The insanely elaborate nature of the heist – coupled with the fact that its architects appeared to have got away scot-free, despite having set off a silent alarm halfway through – led a lot of people who ought really to have known better to feel a pang of admiration for this rag-tag band of “bad grandpas” (Daily Mail) who would have pulled off a seemingly brilliant plot against all the odds and without recourse to violence. Within hours of the first reports there was already talk of a film, with Michael Caine said to be interested (isn’t he always, though?), and the man who took over the lease of 88-90 Hatton Garden earlier this year has declared his intention to have the hole in the wall through which the robbers gained entry re-drilled, with a view to building a themed restaurant around it.
Now, call me an old fuddy-duddy but I can’t help thinking that there is not much to admire here. Yes, the raid was audacious – but so are a lot of murders and sexual assaults. Audacity is not, in itself, a virtue. And was it really bravery that made them go back and try again on the Saturday after failing and going home on the Friday, or just a rather more humdrum mixture of overweening greed and extreme stupidity? I’d certainly have to say that even I, green as I am, would not be thick enough to hold all my robbery-planning meetings in a pub and then argue about how to divvy up the takings in a small pavement cafe. As for the whole no-violence thing, we have no way of knowing whether that was a deliberate policy or just the way things turned out. If someone had interrupted them – not the police but a perfectly innocent civilian like, say the one train driver Ronnie Biggs coshed in 1963 – the outcome might have been very different. Word does have it that one or two of these “grandpas” were a bit tasty back in the day.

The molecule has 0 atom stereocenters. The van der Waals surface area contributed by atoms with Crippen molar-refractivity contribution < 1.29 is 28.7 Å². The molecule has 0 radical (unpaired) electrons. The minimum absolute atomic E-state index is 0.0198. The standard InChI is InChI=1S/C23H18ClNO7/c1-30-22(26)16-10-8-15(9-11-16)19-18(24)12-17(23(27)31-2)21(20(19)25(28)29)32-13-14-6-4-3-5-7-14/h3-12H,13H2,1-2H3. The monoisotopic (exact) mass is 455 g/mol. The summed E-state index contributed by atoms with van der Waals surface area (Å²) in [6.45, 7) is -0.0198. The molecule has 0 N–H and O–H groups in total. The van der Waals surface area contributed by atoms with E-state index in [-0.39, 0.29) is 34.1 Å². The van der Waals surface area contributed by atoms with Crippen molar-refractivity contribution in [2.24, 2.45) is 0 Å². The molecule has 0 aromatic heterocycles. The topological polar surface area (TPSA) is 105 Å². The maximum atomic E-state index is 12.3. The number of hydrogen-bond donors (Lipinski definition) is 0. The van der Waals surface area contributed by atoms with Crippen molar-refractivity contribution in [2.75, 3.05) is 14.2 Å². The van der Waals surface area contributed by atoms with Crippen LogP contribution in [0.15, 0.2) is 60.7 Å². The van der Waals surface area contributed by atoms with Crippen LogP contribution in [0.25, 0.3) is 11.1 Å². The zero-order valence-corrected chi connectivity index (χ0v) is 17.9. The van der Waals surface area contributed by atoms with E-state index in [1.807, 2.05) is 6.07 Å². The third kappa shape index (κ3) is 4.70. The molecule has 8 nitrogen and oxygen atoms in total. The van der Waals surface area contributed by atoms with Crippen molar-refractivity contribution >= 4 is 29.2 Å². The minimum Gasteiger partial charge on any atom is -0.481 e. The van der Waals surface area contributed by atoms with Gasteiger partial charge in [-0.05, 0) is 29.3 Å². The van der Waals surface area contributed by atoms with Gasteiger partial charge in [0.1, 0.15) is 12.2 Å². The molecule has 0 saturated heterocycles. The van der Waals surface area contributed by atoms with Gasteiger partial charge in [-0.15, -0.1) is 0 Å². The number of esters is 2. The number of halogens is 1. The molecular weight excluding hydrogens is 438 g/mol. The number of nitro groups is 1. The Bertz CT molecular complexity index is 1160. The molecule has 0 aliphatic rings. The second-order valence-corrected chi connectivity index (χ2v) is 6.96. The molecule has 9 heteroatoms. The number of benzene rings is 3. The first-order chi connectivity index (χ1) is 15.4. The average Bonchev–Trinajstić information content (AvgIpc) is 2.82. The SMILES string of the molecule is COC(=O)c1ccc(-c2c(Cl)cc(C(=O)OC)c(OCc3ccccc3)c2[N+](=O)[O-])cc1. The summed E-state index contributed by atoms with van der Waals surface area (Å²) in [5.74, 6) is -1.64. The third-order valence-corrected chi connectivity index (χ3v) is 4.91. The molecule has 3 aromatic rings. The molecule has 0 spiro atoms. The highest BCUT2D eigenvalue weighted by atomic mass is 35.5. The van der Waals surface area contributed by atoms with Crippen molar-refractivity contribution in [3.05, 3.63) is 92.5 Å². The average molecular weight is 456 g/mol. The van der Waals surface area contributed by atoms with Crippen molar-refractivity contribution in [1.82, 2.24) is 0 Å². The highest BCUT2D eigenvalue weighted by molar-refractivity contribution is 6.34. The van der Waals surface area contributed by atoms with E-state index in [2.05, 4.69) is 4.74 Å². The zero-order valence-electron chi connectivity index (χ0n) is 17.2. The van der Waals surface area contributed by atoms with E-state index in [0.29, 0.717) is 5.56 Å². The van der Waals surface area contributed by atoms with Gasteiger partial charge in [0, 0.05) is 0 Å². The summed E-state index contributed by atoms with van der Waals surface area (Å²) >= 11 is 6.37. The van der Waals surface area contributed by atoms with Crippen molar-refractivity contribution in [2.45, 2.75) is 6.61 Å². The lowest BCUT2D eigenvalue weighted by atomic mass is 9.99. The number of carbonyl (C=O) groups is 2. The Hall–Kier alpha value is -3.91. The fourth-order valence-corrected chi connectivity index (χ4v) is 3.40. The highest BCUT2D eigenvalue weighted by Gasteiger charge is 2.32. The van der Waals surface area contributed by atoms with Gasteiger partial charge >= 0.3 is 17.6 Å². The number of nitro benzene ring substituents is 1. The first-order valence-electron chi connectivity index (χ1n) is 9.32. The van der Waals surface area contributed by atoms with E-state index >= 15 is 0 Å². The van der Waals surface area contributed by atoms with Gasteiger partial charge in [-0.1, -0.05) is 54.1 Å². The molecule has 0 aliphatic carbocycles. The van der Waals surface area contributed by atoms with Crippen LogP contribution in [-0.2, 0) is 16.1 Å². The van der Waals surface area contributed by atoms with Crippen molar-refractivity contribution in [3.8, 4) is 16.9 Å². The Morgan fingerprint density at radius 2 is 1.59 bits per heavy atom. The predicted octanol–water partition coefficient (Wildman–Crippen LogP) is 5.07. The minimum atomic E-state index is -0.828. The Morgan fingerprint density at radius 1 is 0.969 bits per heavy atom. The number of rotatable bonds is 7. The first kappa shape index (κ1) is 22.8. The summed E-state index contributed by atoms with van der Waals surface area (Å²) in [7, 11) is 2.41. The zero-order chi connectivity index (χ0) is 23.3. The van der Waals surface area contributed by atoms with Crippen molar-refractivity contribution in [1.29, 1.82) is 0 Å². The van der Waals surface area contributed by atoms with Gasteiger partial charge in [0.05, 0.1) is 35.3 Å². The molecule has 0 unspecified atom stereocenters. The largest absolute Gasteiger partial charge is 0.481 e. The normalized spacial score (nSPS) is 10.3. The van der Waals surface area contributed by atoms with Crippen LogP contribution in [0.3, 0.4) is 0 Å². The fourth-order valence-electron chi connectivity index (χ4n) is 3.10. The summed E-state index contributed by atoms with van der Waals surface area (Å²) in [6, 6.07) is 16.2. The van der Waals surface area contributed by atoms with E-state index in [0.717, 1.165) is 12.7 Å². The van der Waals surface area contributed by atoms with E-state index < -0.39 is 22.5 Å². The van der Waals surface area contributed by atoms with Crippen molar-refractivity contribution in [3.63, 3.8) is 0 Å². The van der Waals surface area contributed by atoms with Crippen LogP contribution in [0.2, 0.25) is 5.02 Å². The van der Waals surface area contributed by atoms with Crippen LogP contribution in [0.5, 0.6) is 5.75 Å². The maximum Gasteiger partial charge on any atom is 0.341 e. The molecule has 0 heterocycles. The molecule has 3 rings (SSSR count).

But even if none of that were true, I still wouldn’t identify too strenuously with the Hatton Garden robbers – or, indeed, any criminals. In many, if not most cases, they were only able to become criminals because they felt no empathy for their victims, so professing to have empathy with them actually just demonstrates how different you are. Why not celebrate that, instead of pretending to have some sort of
affinity with people who would do you over without a second thought? It can be a fine thing to put yourself in someone else’s shoes, but not if they’re only going to make off with yours.
• Isn’t it about time we started giving out an ironic award – à la the film industry’s “Razzies” – for the most offensively meaningless company name of the year? Boomf, Shpock, Deezer, Carwow (my spellcheck is going nuts!); we have seen the emergence of so many plucky, young contenders for this crown in the last few months alone that old faithfuls like Giffgaff and Boohoo.com are beginning to look achingly retro by comparison.
The reason for all these unconnected syllable pile-ups is apparently that it is no longer possible to buy a “.com” web address which actually means anything (unless you are prepared to fork over huge
amounts of your start-up lettuce to whichever jammy git had the foresight to nab it back in the days when the internet was still ruled by chess club alumni), but it seems likely that these companies are also dreaming of one day becoming a verb – as in “to Google”.
Sadly, though, their inane sobriquets will more likely work against their becoming globally recognised internet sensations, because even if prospective customers manage to retain these un-words for longer than ten seconds (hey, was that “boof” or “boomf”?), it isn’t always obvious how you are meant to spell them (was there a “p” in “boom(p)f”?). And if things are this weird now, what are they going to be like when all the nonsensical-yet-vaguely-pertinent-sounding two-syllable web domain names have been taken as well? Don’t come crying to
me if you end up having to buy all your food from a shop called “ng”…
• Speaking of stupid names, it turns out that one in seven Britons now owns a Fitbit – the revolutionary gadget which “helps you stay motivated” by teaching you to despise your own weakness. So it’s
a safe bet that one in seven British eBay pages will soon have one, too.